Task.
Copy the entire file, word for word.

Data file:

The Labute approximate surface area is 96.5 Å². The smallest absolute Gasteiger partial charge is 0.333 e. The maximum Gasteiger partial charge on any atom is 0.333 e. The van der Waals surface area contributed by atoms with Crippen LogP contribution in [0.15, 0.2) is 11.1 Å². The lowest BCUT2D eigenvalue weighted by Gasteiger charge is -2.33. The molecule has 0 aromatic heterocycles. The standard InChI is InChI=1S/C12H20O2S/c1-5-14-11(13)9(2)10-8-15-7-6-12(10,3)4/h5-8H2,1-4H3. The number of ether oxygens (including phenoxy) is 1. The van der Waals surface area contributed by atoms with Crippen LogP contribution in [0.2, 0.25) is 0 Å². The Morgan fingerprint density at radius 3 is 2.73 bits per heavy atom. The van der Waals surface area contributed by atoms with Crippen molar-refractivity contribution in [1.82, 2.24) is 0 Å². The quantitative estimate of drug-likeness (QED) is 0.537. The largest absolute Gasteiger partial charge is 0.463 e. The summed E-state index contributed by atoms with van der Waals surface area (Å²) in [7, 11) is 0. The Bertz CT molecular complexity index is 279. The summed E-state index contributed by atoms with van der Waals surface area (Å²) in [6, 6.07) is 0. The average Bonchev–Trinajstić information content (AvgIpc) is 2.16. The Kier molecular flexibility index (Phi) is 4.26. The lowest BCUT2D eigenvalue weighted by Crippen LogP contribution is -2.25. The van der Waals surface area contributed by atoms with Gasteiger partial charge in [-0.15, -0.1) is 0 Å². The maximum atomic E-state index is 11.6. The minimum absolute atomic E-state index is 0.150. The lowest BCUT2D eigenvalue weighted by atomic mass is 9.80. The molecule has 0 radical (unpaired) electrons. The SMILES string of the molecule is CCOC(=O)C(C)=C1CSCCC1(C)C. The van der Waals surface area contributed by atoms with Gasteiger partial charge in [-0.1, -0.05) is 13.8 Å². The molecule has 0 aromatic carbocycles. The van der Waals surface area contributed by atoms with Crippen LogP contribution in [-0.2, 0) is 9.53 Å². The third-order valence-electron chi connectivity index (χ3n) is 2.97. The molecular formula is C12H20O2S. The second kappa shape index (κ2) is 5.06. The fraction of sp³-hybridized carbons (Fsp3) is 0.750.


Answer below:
The Labute approximate surface area is 96.5 Å². The smallest absolute Gasteiger partial charge is 0.333 e. The maximum Gasteiger partial charge on any atom is 0.333 e. The van der Waals surface area contributed by atoms with Crippen LogP contribution in [0.15, 0.2) is 11.1 Å². The lowest BCUT2D eigenvalue weighted by Gasteiger charge is -2.33. The molecule has 0 aromatic heterocycles. The standard InChI is InChI=1S/C12H20O2S/c1-5-14-11(13)9(2)10-8-15-7-6-12(10,3)4/h5-8H2,1-4H3. The number of ether oxygens (including phenoxy) is 1. The van der Waals surface area contributed by atoms with Crippen LogP contribution in [0.2, 0.25) is 0 Å². The Morgan fingerprint density at radius 3 is 2.73 bits per heavy atom. The van der Waals surface area contributed by atoms with Crippen molar-refractivity contribution in [1.82, 2.24) is 0 Å². The quantitative estimate of drug-likeness (QED) is 0.537. The largest absolute Gasteiger partial charge is 0.463 e. The summed E-state index contributed by atoms with van der Waals surface area (Å²) in [7, 11) is 0. The Bertz CT molecular complexity index is 279. The summed E-state index contributed by atoms with van der Waals surface area (Å²) in [6, 6.07) is 0. The average Bonchev–Trinajstić information content (AvgIpc) is 2.16. The Kier molecular flexibility index (Phi) is 4.26. The lowest BCUT2D eigenvalue weighted by Crippen LogP contribution is -2.25. The van der Waals surface area contributed by atoms with Gasteiger partial charge in [-0.15, -0.1) is 0 Å². The maximum atomic E-state index is 11.6. The minimum absolute atomic E-state index is 0.150. The lowest BCUT2D eigenvalue weighted by atomic mass is 9.80. The molecule has 0 radical (unpaired) electrons. The SMILES string of the molecule is CCOC(=O)C(C)=C1CSCCC1(C)C. The van der Waals surface area contributed by atoms with Gasteiger partial charge in [-0.1, -0.05) is 13.8 Å². The molecule has 0 aromatic carbocycles. The van der Waals surface area contributed by atoms with Crippen LogP contribution in [-0.2, 0) is 9.53 Å². The third-order valence-electron chi connectivity index (χ3n) is 2.97. The molecular formula is C12H20O2S. The second kappa shape index (κ2) is 5.06. The fraction of sp³-hybridized carbons (Fsp3) is 0.750.